Australia awarding mmWave spectrum in the 26 GHz and 28 GHz bands
Australian media and communications regulator ACMA announced that a total of 15 applicant companies have all been offered a license in the 26 GHz and 28 GHz bands.
The watchdog said that the successful applicants are MarchNet, Dreamtilt, Field Solutions Group, Opticomm, Nokia, NBN Co, Optus, Telstra, Vocus, Starlink (SpaceX), WorldVu (One Web), Inmarsat, Viasat, O3B/SES S.A, and New Skies Satellites/SES
ACMA said that a number of applicants intend to provide wireless broadband services across all states and territories and across urban, regional and rural areas. There was also considerable uptake from fixed satellite service providers across Australia, including from existing providers and new entrants to the Australian satellite market.
“mmWave can enable the transfer of large amounts of data with minimal delay – allowing faster digital communication and new opportunities for connectivity and innovative uses supporting Australia’s digital transformation,” ACMA said in a release.
Using the new area-wide licenses, applicants were able to identify the regions and amount of spectrum they would seek to use. Spectrum which was not allocated in this initial application round in the 26 GHz (24.7 – 25.1 GHz) and 28 GHz (27.5-29.5 GHz) bands will be made available for allocation in January 2021.
Last week, the ACMA opened applications for an auction of spectrum licenses in the 26 GHz band (25.1 – 27.5 GHz in major population centers).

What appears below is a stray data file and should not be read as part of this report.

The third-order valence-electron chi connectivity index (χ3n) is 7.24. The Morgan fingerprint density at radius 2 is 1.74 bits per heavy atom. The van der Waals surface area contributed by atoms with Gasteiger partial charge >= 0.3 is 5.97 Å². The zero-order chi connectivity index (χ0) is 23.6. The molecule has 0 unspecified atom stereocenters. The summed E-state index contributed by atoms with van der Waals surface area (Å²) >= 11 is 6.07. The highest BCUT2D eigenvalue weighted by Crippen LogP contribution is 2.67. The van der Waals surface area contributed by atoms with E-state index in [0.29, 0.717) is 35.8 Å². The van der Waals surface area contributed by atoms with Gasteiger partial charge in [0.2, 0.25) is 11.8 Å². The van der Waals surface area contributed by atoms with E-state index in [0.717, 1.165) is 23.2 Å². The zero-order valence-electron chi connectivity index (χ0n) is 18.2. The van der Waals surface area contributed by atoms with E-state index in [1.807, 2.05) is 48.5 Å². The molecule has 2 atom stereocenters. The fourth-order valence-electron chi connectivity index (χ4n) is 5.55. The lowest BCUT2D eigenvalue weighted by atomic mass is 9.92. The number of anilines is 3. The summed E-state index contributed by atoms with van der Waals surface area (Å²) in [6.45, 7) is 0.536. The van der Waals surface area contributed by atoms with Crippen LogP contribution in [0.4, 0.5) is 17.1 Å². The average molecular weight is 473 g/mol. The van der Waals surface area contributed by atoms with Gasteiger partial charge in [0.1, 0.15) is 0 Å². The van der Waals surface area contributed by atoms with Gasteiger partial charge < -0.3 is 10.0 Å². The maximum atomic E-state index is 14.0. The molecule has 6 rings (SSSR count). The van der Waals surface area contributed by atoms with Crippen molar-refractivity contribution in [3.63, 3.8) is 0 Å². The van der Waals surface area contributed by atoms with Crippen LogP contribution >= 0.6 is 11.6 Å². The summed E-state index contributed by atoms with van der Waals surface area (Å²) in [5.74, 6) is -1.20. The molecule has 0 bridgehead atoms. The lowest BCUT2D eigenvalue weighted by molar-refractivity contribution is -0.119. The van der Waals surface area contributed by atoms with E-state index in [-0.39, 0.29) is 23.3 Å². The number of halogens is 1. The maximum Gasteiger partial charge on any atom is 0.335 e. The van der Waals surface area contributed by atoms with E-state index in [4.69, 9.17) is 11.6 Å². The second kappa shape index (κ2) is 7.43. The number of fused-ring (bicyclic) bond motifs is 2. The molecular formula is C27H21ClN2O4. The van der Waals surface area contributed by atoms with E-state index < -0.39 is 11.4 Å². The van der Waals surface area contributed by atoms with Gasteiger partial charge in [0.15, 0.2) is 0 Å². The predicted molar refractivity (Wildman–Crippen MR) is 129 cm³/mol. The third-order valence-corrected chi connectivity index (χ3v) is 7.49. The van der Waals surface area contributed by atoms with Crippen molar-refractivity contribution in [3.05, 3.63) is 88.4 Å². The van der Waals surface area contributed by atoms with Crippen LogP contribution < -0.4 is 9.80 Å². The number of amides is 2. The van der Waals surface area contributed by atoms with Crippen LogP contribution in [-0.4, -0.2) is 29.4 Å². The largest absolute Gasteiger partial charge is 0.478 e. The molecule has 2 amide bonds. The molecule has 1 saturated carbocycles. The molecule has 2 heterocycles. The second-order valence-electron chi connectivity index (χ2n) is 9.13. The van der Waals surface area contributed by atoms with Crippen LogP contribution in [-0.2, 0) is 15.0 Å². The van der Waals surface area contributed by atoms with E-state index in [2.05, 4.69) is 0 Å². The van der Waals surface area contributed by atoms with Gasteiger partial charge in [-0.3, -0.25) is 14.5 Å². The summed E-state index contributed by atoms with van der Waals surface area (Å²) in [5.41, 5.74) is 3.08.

The application period runs from December 14, 2020 to January 21, 2021. The spectrum auction is scheduled to commence in April 2021.
A further allocation round for spectrum in the 26 GHz band (25.1 – 27.5 GHz) band, covering regional and remote areas in Australia, will then follow at the conclusion of this auction, the regulator said.
In the second half of 2021, the Australian government will allocate low-band 5G spectrum (in the 850/900 MHz band), which will be key for broader geographic coverage of 5G services.
Australian operators have been accelerating 5G deployments during 2020. In October, Australian carrier Telstra said it has already deployed over 2,000 5G base stations in the country, providing 5G coverage to 41% of Australia’s population.
The telco said that it aims to cover 75% of the country’s population with its 5G service by June 2021.
Telstra, which had launched 5G in May last year, is currently using its spectrum in the 3.6 GHz band to provide 5G technology across Australia. Some of the cities in which Telstra offers its 5G service are Canberra, Central Coast, Brisbane, Sidney, Cairns, Gold Coast, Adelaide, Hamilton, Melbourne and Perth.
Rival operator Optus had launched commercial mobile 5G operations in 2019. Optus’ 5G network had 900 live sites and was available to more than 426,000 households across Australia as of the end of August.
In July, Optus announced it was testing 5G mmWave technology in partnership with Ericsson.
In August, TPG Telecom announced plans to accelerate its 5G rollout over the next 12 months, with over 85% of the population in the country’s six largest cities expected to be served by the end of next year. TPG Telecom said the six cities where 5G will be initially available are Sydney, Melbourne, Brisbane, Adelaide, Perth and Canberra.
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